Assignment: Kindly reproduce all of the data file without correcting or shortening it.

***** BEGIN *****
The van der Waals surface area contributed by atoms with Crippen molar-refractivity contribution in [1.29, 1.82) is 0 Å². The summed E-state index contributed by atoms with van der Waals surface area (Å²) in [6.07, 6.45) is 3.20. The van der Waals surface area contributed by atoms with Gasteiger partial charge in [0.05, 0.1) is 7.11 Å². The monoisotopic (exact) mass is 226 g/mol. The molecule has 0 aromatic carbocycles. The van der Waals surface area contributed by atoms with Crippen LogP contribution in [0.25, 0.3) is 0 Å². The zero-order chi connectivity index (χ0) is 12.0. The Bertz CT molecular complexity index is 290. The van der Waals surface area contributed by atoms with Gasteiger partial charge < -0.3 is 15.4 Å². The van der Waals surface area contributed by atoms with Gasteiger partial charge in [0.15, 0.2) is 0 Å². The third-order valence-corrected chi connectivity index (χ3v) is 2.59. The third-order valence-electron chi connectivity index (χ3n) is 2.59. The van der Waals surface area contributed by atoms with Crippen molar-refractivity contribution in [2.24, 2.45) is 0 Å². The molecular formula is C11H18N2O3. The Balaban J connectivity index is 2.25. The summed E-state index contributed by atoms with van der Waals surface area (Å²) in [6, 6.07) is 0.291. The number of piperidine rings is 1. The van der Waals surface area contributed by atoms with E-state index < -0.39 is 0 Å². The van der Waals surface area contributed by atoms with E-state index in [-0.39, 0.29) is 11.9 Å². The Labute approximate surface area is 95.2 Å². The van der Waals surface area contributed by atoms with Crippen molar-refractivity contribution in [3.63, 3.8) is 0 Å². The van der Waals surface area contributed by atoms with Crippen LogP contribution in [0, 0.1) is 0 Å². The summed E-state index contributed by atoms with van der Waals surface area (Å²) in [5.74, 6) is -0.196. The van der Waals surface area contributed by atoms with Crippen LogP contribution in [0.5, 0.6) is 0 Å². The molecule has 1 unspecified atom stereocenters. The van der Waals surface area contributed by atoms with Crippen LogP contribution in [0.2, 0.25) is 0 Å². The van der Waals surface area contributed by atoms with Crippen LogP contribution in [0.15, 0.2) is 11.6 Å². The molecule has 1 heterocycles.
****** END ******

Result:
The van der Waals surface area contributed by atoms with Crippen molar-refractivity contribution in [1.29, 1.82) is 0 Å². The summed E-state index contributed by atoms with van der Waals surface area (Å²) in [6.07, 6.45) is 3.20. The van der Waals surface area contributed by atoms with Gasteiger partial charge in [0.05, 0.1) is 7.11 Å². The monoisotopic (exact) mass is 226 g/mol. The molecule has 0 aromatic carbocycles. The van der Waals surface area contributed by atoms with Crippen LogP contribution in [0.25, 0.3) is 0 Å². The zero-order chi connectivity index (χ0) is 12.0. The Bertz CT molecular complexity index is 290. The van der Waals surface area contributed by atoms with Gasteiger partial charge < -0.3 is 15.4 Å². The van der Waals surface area contributed by atoms with Gasteiger partial charge in [0.15, 0.2) is 0 Å². The third-order valence-corrected chi connectivity index (χ3v) is 2.59. The third-order valence-electron chi connectivity index (χ3n) is 2.59. The van der Waals surface area contributed by atoms with Crippen molar-refractivity contribution in [2.24, 2.45) is 0 Å². The molecular formula is C11H18N2O3. The Balaban J connectivity index is 2.25. The summed E-state index contributed by atoms with van der Waals surface area (Å²) in [6, 6.07) is 0.291. The number of piperidine rings is 1. The van der Waals surface area contributed by atoms with E-state index < -0.39 is 0 Å². The van der Waals surface area contributed by atoms with E-state index in [-0.39, 0.29) is 11.9 Å². The Labute approximate surface area is 95.2 Å². The van der Waals surface area contributed by atoms with Crippen molar-refractivity contribution in [3.63, 3.8) is 0 Å². The van der Waals surface area contributed by atoms with Crippen LogP contribution in [0, 0.1) is 0 Å². The summed E-state index contributed by atoms with van der Waals surface area (Å²) in [5.74, 6) is -0.196. The van der Waals surface area contributed by atoms with Crippen LogP contribution in [0.5, 0.6) is 0 Å². The molecule has 1 unspecified atom stereocenters. The van der Waals surface area contributed by atoms with Crippen LogP contribution in [0.2, 0.25) is 0 Å². The van der Waals surface area contributed by atoms with Crippen LogP contribution in [0.15, 0.2) is 11.6 Å². The molecule has 1 heterocycles.